Spring is one of the busiest times in our oceans, not for locals or tourists, but for marine wildlife. The water is still cold enough to have amazing clarity, perfect for diving or lionfishing, while the air is warm enough to spend a couple hours atop the waves whale watching or surfing. We think spring is the perfect opportunity enjoy the water in new ways!
Every spring Bermuda’s biggest and most majestic tourists visit our island and this year they are more welcome than most. These humpbacks spend their winters in the warm waters of the Caribbean and travel to the cooler waters of Canada, Iceland and Greenland to feed during the summer months. With Bermuda situated in the mid-Atlantic, we are perfectly poised to accept these whales as they travel north. The humpbacks migration signal a natural phenomenon that remains the same no matter how crazy the year might have been on land. Right now consistency might be the most soothing thing in the world. So whether it’s a stroll down South Shore on a sunny day, booking a spot on one of the whale watching tours run by the Island Tour Centre or donning a captain’s hat and taking your own boat out for an adventure, whale watching is one of the best ways to enjoy the water this spring. Make sure to wear layers, as spring weather is always temperamental and don’t forget your camera! There’s nothing worst than spotting a humpback’s spout and not capturing that picture perfect moment to savour once these beautiful mammals have departed.
To join a local whale-watching tour, visit Island Tour Centre or call (441) 236-1300.
Large spectator sports have been cancelled for over a year now and we cannot wait to herald their return with the first SailGP race to be held in Bermuda. The last high-octane sailing event to be held on our shores was the 2017 America’s Cup and crowd favourites such as the likes of Sir Ben Ainslie, who is taking over as skipper for Team GB, alongside his America’s Cup teammates Chris Draper and Iain Jensen. Those aren’t the only names you’ll remember from 2017 though. Former Oracle Team USA strategist Tom Slingsby is representing Australia. There are 18 Olympic athletes in total competing in teams from UK, USA, Australia, New Zealand, Spain, Japan, France and Denmark. Similar to the America’s Cup, the best view of the race will be from the water and boats will be able to anchor and raft up along the racetrack. The Island Tour Centre is also offering tickets for on-water fan experiences with two packages – access and premium. There will also be on-land spectator stands with concessions, merchandise and live commentary.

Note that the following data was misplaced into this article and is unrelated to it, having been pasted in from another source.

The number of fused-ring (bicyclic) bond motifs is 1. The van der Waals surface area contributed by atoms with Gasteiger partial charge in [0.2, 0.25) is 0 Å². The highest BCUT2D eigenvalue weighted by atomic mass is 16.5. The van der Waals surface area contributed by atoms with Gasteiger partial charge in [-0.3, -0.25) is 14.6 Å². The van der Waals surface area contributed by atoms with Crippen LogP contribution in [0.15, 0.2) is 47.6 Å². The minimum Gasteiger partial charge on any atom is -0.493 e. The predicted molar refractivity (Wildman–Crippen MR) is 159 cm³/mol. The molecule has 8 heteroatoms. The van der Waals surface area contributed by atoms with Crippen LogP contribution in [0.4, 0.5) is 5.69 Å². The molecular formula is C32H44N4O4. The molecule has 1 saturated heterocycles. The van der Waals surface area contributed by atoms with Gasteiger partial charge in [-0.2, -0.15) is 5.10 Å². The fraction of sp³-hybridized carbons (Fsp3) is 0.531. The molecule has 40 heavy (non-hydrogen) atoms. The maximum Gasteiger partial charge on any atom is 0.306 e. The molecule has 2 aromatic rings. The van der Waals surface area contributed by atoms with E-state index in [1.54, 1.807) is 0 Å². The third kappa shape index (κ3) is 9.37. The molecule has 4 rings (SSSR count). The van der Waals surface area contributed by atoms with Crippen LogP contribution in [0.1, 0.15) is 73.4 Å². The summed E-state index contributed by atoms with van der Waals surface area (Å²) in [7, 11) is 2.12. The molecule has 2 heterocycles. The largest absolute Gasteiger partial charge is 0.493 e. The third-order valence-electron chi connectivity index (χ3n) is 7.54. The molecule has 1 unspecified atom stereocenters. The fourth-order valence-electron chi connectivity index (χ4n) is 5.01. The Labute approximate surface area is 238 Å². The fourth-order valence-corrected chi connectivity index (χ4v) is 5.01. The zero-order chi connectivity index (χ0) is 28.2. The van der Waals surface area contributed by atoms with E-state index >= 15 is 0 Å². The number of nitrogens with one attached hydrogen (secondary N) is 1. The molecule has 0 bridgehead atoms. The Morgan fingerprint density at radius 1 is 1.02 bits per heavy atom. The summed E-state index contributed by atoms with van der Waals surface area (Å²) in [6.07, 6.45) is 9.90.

Visit SailGP.com for more information and up-to-date changes
Dusk and dawn are the best times to dive deep and stick some of Bermuda’s most dangerous invasive species: lionfish. Now the clocks have sprung forward you don’t have to wake up as early, or rush in the evening to catch these ideal lionfish culling windows. The Bermuda Lionfish Task Force is also planning another 9 day competition this spring, after catching a record-breaking 1000 lionfish during their month-long Winter Derby. There is no better time to don your wetsuits and spear fishing equipment (or rent them from local dive shops) and take to the water, with the appropriate lionfish hunting permit, of course. The permit allows you to hunt lionfish in circumstances that are usually prohibited such as within a mile offshore, using SCUBA gear, and on protected wrecks. This makes lionfishing one of the most accessible ways to experience spearfishing. The Bermuda Lionfish Task Force also suggest any kind of snorkelling or SCUBA diving in spring is a great way to spot lionfish and better understand where they can be found and eliminated.
Al-fresco dining really got its moment in the sun last summer and is on track to be a big hit again now the weather is warming up. Seaside dining is the crème-de-la-crème of culinary experiences and lucky for us, Bermuda has a whole range of ways to enjoy a meal overlooking the Atlantic. The Pink Beach Club has an airy, austere ambiance created by the 180-degree view of South Shore. With no windows or walls, there is nothing between you and the sea air. If a chilly ocean breeze does spring up, do not fear there are standing heaters and blankets to warm you and the ocean roar can still be heard through the windbreaker blinds. For a less extravagant dockside meal, why not try White Horse or Wahoo’s looking out over St. George’s harbour? Both boast amazing local fare and even better cocktails to unwind dockside. Even better, feast on the beach! BQ Beach Grill is a 30 second walk from the high tide mark on John Smith’s Bay. Causal and colourful, you can chow down with sand on your feet and salt in your hair watching the pastel clouds of a South Shore sunset.
Our locals have a wealth of experiences they love to share with other islanders and tourist alike and “Cheese” Bridges is one of them. Bridges is part of the the small but growing community of surfers on the island. Bermuda is known for its calm, clear oceans but, if you know where to find them, quality swells abound depending on the tide, location, wind and other weather related deviances. This is the perfect way to get in the water and try something new and exhilarating. The lessons include board rentals and wetsuits so you don’t have to worry about catching a chill in the slightly colder water. Your guide will show you the best local surf spots that are off the beaten path. Whether you want to start a new hobby or are just interested in seeing Bermuda’s waters from a different perspective, this experience will not disappoint.
Book a group lesson with your family at email@example.com or call 441-707-5002.